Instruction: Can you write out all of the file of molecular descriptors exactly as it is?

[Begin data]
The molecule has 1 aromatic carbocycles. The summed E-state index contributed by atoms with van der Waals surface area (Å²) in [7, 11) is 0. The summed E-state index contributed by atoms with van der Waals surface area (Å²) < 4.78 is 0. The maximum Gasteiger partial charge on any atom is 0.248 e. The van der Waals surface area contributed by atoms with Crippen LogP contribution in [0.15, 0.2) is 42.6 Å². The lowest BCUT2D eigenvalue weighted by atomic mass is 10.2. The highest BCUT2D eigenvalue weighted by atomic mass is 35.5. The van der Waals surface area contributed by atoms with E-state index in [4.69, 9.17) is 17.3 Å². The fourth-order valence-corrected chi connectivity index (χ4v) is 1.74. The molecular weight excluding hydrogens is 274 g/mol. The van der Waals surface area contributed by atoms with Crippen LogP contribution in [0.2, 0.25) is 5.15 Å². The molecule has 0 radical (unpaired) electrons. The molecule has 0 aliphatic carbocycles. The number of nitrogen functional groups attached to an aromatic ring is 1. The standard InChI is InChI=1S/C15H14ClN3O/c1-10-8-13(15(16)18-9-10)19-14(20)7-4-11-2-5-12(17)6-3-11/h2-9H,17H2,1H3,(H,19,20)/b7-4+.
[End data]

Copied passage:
The molecule has 1 aromatic carbocycles. The summed E-state index contributed by atoms with van der Waals surface area (Å²) in [7, 11) is 0. The summed E-state index contributed by atoms with van der Waals surface area (Å²) < 4.78 is 0. The maximum Gasteiger partial charge on any atom is 0.248 e. The van der Waals surface area contributed by atoms with Crippen LogP contribution in [0.15, 0.2) is 42.6 Å². The lowest BCUT2D eigenvalue weighted by atomic mass is 10.2. The highest BCUT2D eigenvalue weighted by atomic mass is 35.5. The van der Waals surface area contributed by atoms with E-state index in [4.69, 9.17) is 17.3 Å². The fourth-order valence-corrected chi connectivity index (χ4v) is 1.74. The molecular weight excluding hydrogens is 274 g/mol. The van der Waals surface area contributed by atoms with Crippen LogP contribution in [0.2, 0.25) is 5.15 Å². The molecule has 0 radical (unpaired) electrons. The molecule has 0 aliphatic carbocycles. The number of nitrogen functional groups attached to an aromatic ring is 1. The standard InChI is InChI=1S/C15H14ClN3O/c1-10-8-13(15(16)18-9-10)19-14(20)7-4-11-2-5-12(17)6-3-11/h2-9H,17H2,1H3,(H,19,20)/b7-4+.